Digitalization is impacting communication significantly and even a thoughtless remark can trigger a violent reaction on the internet which can be difficult to placate. For companies, this can mean a tarnished image or even a loss in turnover. Meike Richter, social media consultant, gives tips on how to deal wisely with communication crises.
Shitstorm – hundreds of comments damage corporate image
“First, a distinction must be made between a wave of criticism with less than 100 comments and a real shitstorm that contains hundreds of comments and can damage a company’s image,” Richter explained. The causes of a shitstorm vary and can range from a political or sexist statement to fake news and products or services, with which customers are unsatisfied. But no matter the trigger, companies should set up suitable communication strategies as a shitstorm can engulf firms or individuals through no fault of their own.
1) Precautions for a shitstorm
“Establish professional community management and set up a concrete strategy, goals and trained employees. Social media experts must be involved in each project and every new communication strategy from the very beginning. They know the community best and can assess the dynamics of rapidly developing debates,” Richter pointed out. Communication chains that guarantee 24/7 availability are crucial in emergencies. Users, who are particularly upset, expect feedback swiftly.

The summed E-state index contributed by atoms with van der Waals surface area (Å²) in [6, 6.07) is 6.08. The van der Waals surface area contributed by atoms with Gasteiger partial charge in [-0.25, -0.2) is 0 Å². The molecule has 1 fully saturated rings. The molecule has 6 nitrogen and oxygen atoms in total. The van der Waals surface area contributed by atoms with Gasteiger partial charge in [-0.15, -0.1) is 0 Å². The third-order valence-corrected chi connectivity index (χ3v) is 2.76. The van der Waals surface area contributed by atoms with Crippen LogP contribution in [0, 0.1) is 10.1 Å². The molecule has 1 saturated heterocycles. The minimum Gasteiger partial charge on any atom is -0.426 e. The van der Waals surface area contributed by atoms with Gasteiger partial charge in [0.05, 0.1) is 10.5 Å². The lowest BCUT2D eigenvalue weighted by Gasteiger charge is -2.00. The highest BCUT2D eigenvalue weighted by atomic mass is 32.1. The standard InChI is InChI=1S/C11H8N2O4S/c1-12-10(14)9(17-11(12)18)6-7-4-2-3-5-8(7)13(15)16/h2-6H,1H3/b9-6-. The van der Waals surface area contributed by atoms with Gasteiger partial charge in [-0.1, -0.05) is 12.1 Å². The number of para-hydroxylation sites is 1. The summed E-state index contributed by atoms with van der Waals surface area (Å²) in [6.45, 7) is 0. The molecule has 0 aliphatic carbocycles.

“If a company remains silent, this can be interpreted as
‘they are ignoring me’ and the situation can escalate,” said Richter.
2) How to react when the shitstorm occurs and the criticism is justified
“Live the error culture. If apologies are requested, it must be clear that the mistake was real and is conceded honestly. It is important not to post a fake apology. So don’t write: “‘We are sorry, if someone feels offended’.”
3) How to react when criticism is unjustified
“Argue objectively and explain your motives. But you can also endure the situation in the knowledge that there are certain debates and target groups that cannot be won.” Protests by vegetarians against a meat producer are an example, said Richter. “No argument will turn fully-fledged vegetarians into fans of meat. The company should react once to show that the criticism has been heard and not ignored.” However, any more communication does not make sense. The conversation will be futile and the time and energy and time could be put to better use.
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